NICE, France (Reuters) - Pregnant Hollywood actress Angelina Jolie is doing well in a French Riviera hospital and is expected to give birth to twins in “the coming weeks”, her doctor said on Wednesday.
Doctor Michel Sussmann gave few details away during a brief news conference, declining to reveal the sex of the expected babies or give a clear indication of the likely birth date.
“What she needs now is simple surveillance by monitoring to ensure the good health of her babies in the weeks to come,” Sussmann told reporters at the Lenval hospital in the southern French city of Nice.
Jolie, 33, arrived at the hospital on Sunday by helicopter and has a suite of rooms reserved for her and her partner Brad Pitt, which have been sealed off by bodyguards.
“Mrs Angelina Jolie and ... Mr Brad Pitt, told me to let you know that she is doing just fine at the moment,” Sussmann said.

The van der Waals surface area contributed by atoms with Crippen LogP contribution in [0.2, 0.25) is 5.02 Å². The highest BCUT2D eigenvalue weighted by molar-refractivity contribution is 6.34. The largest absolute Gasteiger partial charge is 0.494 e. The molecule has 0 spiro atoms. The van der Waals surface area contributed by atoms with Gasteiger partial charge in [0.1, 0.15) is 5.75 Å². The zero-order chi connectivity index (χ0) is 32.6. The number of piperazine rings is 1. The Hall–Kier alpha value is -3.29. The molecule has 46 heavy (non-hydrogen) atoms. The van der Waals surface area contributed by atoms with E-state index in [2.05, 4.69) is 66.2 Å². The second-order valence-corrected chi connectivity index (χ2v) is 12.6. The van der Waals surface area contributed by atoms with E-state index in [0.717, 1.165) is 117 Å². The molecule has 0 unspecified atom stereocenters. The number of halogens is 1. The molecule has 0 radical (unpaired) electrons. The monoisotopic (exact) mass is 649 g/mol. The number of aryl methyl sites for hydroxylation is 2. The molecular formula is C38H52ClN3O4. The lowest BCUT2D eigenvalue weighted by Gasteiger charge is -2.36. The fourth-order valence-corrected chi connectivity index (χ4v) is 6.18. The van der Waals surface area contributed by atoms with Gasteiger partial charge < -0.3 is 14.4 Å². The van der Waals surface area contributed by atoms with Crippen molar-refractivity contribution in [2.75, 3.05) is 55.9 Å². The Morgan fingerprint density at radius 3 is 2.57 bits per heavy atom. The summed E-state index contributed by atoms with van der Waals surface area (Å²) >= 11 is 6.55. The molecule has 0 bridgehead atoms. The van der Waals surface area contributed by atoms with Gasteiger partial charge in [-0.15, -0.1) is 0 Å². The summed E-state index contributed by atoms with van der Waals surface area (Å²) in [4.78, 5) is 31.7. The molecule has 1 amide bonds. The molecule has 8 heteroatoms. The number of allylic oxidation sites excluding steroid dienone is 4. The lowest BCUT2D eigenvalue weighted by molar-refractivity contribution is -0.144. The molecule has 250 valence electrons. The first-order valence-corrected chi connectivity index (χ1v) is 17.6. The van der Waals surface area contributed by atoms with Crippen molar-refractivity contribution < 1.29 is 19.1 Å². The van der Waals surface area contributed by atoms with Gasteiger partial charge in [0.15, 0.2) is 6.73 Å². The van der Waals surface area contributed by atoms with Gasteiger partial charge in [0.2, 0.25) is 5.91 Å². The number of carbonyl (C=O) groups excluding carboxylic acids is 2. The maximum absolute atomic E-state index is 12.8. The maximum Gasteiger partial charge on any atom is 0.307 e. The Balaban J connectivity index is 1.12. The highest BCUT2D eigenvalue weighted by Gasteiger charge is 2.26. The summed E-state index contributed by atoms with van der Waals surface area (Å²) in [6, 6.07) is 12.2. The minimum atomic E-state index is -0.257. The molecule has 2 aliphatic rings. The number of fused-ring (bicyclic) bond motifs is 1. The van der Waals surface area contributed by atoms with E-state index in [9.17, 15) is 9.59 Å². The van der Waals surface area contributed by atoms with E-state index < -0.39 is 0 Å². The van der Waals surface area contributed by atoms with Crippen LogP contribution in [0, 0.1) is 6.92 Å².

“She is a patient like any other ... very simple and for whom I have a great deal of respect,” he added.
Jolie and Pitt, 44, already have four children, three of them adopted and the fourth, Shiloh, their biological daughter born in Namibia in 2006.
After months of speculation surrounding her pregnancy, Jolie finally confirmed she was expecting twins in an interview at the Cannes film festival in May.
Asked when the twins might arrive, the doctor said: “I cannot give you a date. Let’s say that the birth will take place in the coming weeks.” He added that it was too soon to say the babies might be premature.
Jodie and Pitt moved into a 17th century villa in Provence earlier this year, with paparazzi descending on the village of Correns when news of the couple’s arrival leaked out.
Jolie, star of current hit movie “Wanted,” and Pitt, of “Ocean’s Eleven” fame, went public with their relationship after co-starring in the 2005 film “Mr. & Mrs. Smith.”
One U.S. celebrity magazine has said Jolie is pregnant with two girls while a rival publication had it as a boy and girl. A British tabloid published the supposed names of the yet-to-be-born children.
(Writing by Mike Collett-White and Tamora Vidaillet; editing by Crispian Balmer and Keith Weir)
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